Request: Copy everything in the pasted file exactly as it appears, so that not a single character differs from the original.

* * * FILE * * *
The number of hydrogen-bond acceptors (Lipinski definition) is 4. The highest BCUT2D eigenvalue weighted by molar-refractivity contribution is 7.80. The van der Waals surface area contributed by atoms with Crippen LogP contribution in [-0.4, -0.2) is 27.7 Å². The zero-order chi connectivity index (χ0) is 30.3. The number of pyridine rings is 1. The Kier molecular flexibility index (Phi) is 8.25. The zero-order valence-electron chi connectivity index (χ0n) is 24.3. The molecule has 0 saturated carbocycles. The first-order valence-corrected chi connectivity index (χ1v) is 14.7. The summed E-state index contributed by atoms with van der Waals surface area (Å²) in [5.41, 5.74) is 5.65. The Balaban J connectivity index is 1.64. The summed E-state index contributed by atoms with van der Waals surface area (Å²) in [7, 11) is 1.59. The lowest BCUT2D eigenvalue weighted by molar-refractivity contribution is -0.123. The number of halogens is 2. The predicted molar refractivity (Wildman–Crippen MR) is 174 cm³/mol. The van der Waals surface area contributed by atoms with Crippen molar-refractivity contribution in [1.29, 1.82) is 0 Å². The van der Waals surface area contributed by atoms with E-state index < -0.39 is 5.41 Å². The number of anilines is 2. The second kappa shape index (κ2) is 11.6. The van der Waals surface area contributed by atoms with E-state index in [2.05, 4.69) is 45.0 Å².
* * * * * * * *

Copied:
The number of hydrogen-bond acceptors (Lipinski definition) is 4. The highest BCUT2D eigenvalue weighted by molar-refractivity contribution is 7.80. The van der Waals surface area contributed by atoms with Crippen LogP contribution in [-0.4, -0.2) is 27.7 Å². The zero-order chi connectivity index (χ0) is 30.3. The number of pyridine rings is 1. The Kier molecular flexibility index (Phi) is 8.25. The zero-order valence-electron chi connectivity index (χ0n) is 24.3. The molecule has 0 saturated carbocycles. The first-order valence-corrected chi connectivity index (χ1v) is 14.7. The summed E-state index contributed by atoms with van der Waals surface area (Å²) in [5.41, 5.74) is 5.65. The Balaban J connectivity index is 1.64. The summed E-state index contributed by atoms with van der Waals surface area (Å²) in [7, 11) is 1.59. The lowest BCUT2D eigenvalue weighted by molar-refractivity contribution is -0.123. The number of halogens is 2. The predicted molar refractivity (Wildman–Crippen MR) is 174 cm³/mol. The van der Waals surface area contributed by atoms with Crippen molar-refractivity contribution in [1.29, 1.82) is 0 Å². The van der Waals surface area contributed by atoms with E-state index < -0.39 is 5.41 Å². The number of anilines is 2. The second kappa shape index (κ2) is 11.6. The van der Waals surface area contributed by atoms with E-state index in [2.05, 4.69) is 45.0 Å².